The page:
In one embodiment, a non-transferable ink, such as ultra violet-curable ink, is imprinted on one or both of the inside surfaces of the top and backing layers to create the anti-sealing layer. The layer of non-transferable ink prevents the two layers from fusing together when a heat source is applied to the top layer to fuse the heat-fusible layer on the outside of the backing layer to an article of clothing.

In another embodiment, the anti-sealing layer is created by inserting a piece of heat-tolerant release paper between the top layer and the backing layer during manufacturing. Similar to the non-transferable ink, the release paper prevents the layers from fusing to one another and ensures that the vinyl applique will inflate properly.

In another embodiment, the anti-sealing layer is created by disposing powder between the top and backing layers. Similarly to the other anti-sealing methods, the powder prevents the top and backing from fusing to one another at the temperature levels attained in fusing the heat-fusible layer on the outside of the backing layer to a material article.

In one embodiment of the present invention, the anti-sealing layer is intentionally not disposed between certain portions of the top and backing layers. This created voids in the anti-sealing treatment layer thereby allowing the top and backing layers to fuse to one another at those certain areas to provide shapes and designs to the inflated applique.

The heat-fusible layer disposed on the outside surface of the backing layer may be of any shape and size. In one embodiment, the surface area of the heat-fusible layer is less than the surface of the backing layer to allow portions of the inflated applique to pull away from the material article as it is inflated. Also, since only the area across from the heat-fusible layer needs be heated, the anti-sealing layer discussed above may be limited to the corresponding size and location of the heat-fusible layer.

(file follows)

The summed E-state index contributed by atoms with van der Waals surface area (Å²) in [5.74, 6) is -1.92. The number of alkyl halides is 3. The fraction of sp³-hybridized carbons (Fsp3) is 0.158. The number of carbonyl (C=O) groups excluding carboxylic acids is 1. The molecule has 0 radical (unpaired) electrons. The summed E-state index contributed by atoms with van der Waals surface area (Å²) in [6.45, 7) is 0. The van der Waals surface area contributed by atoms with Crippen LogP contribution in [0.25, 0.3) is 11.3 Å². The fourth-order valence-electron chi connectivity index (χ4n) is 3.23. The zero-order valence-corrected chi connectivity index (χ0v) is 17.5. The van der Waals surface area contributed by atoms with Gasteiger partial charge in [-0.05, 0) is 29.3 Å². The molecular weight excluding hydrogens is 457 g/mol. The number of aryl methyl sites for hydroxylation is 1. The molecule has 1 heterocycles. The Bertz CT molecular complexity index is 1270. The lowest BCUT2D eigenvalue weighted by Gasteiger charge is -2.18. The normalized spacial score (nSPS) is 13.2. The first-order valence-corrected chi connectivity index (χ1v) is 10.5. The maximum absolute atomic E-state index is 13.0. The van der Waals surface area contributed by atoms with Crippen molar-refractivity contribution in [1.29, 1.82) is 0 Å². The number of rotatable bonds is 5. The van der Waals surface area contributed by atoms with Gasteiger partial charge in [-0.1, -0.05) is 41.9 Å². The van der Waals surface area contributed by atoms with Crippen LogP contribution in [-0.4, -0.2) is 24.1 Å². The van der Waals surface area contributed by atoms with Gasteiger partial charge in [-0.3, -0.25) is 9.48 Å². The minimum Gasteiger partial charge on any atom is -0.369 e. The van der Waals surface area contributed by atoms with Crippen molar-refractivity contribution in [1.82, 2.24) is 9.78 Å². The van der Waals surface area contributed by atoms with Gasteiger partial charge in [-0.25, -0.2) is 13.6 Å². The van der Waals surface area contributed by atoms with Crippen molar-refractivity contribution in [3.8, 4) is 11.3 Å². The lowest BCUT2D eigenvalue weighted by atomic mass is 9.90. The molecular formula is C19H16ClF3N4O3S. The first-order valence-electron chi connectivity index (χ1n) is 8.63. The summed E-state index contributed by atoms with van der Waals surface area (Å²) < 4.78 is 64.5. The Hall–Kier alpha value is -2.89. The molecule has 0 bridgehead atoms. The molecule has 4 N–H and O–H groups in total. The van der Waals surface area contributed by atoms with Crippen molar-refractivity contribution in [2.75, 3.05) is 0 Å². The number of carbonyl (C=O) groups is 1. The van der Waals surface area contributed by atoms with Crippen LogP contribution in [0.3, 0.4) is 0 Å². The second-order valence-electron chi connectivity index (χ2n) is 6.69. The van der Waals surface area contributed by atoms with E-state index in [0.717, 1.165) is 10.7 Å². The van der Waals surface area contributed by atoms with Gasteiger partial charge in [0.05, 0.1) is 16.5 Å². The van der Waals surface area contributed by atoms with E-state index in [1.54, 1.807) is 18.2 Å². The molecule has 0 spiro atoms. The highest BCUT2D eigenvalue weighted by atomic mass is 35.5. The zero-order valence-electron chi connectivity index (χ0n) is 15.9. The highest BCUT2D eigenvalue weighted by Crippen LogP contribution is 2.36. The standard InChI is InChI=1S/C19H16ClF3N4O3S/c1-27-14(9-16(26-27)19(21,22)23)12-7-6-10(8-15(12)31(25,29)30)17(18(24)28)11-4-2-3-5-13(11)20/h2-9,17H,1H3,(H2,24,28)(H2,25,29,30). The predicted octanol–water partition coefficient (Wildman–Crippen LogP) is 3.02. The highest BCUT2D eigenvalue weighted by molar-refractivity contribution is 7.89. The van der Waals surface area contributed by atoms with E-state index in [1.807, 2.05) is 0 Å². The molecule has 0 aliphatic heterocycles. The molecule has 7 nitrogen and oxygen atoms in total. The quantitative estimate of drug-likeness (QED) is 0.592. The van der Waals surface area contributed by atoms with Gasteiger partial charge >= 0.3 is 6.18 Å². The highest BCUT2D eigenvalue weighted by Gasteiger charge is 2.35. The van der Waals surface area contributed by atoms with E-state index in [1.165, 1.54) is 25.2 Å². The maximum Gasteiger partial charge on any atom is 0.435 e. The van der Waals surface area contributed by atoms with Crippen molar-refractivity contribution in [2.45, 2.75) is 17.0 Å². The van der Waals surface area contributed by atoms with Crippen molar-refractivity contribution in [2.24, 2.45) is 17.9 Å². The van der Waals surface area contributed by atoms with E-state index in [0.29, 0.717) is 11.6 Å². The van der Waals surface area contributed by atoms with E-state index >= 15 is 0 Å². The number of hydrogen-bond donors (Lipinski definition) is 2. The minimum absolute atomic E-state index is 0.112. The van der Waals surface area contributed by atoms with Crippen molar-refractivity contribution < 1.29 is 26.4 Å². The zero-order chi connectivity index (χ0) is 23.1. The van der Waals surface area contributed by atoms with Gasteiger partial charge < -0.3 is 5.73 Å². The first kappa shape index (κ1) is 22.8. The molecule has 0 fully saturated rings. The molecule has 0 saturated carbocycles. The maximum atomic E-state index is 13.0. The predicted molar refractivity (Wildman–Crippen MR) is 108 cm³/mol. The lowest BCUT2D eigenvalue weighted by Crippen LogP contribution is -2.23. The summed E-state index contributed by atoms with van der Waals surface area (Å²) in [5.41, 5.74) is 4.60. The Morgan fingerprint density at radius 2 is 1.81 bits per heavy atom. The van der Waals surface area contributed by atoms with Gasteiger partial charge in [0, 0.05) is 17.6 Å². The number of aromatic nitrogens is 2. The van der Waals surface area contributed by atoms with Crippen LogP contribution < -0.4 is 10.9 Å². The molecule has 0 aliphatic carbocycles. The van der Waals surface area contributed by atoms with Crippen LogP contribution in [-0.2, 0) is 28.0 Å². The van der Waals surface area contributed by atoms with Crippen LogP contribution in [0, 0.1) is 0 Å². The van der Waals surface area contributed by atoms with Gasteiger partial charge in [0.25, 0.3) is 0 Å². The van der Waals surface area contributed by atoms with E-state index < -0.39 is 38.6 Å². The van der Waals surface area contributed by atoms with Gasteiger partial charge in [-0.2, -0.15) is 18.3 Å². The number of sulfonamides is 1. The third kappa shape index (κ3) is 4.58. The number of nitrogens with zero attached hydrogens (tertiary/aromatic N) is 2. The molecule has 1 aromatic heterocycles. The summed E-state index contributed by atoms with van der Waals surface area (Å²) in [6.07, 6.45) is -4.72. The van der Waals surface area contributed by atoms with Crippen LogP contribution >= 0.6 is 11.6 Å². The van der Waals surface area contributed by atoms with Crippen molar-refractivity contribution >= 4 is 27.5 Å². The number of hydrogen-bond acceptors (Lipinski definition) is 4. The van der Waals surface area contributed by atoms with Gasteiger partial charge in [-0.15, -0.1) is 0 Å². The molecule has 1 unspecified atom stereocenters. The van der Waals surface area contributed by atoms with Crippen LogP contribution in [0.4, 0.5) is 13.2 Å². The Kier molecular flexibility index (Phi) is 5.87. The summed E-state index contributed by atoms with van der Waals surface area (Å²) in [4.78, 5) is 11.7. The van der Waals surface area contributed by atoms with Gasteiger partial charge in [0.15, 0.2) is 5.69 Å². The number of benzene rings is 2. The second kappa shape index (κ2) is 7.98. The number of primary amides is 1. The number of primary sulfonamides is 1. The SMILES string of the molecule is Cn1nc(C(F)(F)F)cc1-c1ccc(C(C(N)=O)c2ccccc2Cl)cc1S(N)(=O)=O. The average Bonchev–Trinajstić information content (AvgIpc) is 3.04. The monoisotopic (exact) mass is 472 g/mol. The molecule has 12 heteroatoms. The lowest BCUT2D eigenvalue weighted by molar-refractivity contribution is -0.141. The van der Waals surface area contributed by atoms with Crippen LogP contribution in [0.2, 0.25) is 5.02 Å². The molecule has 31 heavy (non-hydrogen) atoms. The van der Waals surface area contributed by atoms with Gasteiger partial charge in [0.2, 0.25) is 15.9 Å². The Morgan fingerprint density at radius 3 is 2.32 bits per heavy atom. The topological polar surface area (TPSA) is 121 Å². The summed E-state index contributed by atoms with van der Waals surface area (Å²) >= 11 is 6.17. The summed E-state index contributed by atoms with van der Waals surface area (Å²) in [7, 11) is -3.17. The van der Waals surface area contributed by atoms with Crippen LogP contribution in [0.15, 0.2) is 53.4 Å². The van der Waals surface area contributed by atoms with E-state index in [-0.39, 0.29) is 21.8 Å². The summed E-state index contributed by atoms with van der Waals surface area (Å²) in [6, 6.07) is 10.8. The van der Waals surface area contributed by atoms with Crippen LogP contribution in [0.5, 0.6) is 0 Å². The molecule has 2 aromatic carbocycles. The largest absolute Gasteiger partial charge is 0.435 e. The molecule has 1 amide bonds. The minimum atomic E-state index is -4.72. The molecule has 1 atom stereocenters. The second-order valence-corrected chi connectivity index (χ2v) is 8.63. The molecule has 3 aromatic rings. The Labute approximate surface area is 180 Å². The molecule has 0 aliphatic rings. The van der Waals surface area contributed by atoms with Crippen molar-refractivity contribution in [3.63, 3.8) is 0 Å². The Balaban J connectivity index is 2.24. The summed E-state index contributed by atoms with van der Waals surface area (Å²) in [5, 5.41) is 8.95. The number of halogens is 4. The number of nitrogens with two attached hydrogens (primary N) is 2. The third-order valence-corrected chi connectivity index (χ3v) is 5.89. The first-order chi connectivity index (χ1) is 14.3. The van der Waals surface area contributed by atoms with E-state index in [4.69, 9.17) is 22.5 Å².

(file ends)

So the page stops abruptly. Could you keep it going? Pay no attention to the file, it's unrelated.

Valve means are attached to the enclosure so that it can be inflated to create a three-dimensional object. The valve means may be affixed to either the top or backing layers of the enclosure.

A method of manufacturing such an inflatable applique for an article of clothing comprises the steps of providing a top layer and a backing layer, providing an anti-sealing treatment between the top and backing layers, sealingly affixing the top layer to the backing layer around the periphery (at least), cutting away and separating the excess material, and providing a heat-fusible adhesive layer on the outside of the backing layer.

The step of providing an anti-sealing treatment between the top and backing layers may comprise imprinting the inside surface of either the top layer or the backing layer, or both, with non-transferable ink, including without limitation ultra-violet-curable ink. The step of providing an anti-sealing treatment may also comprise providing a piece of heat-tolerant release paper between one or more portions of the top and backing layers. Further, this step may also comprise providing a powder, including without limitation, talcum power or silicone powder, between the top and backing layers.

The step of affixing the top layer to the backing layer may comprises a welding step using an RF-welding die, and the step of cutting the top and backing layers may occur at substantially the same time as the welding step.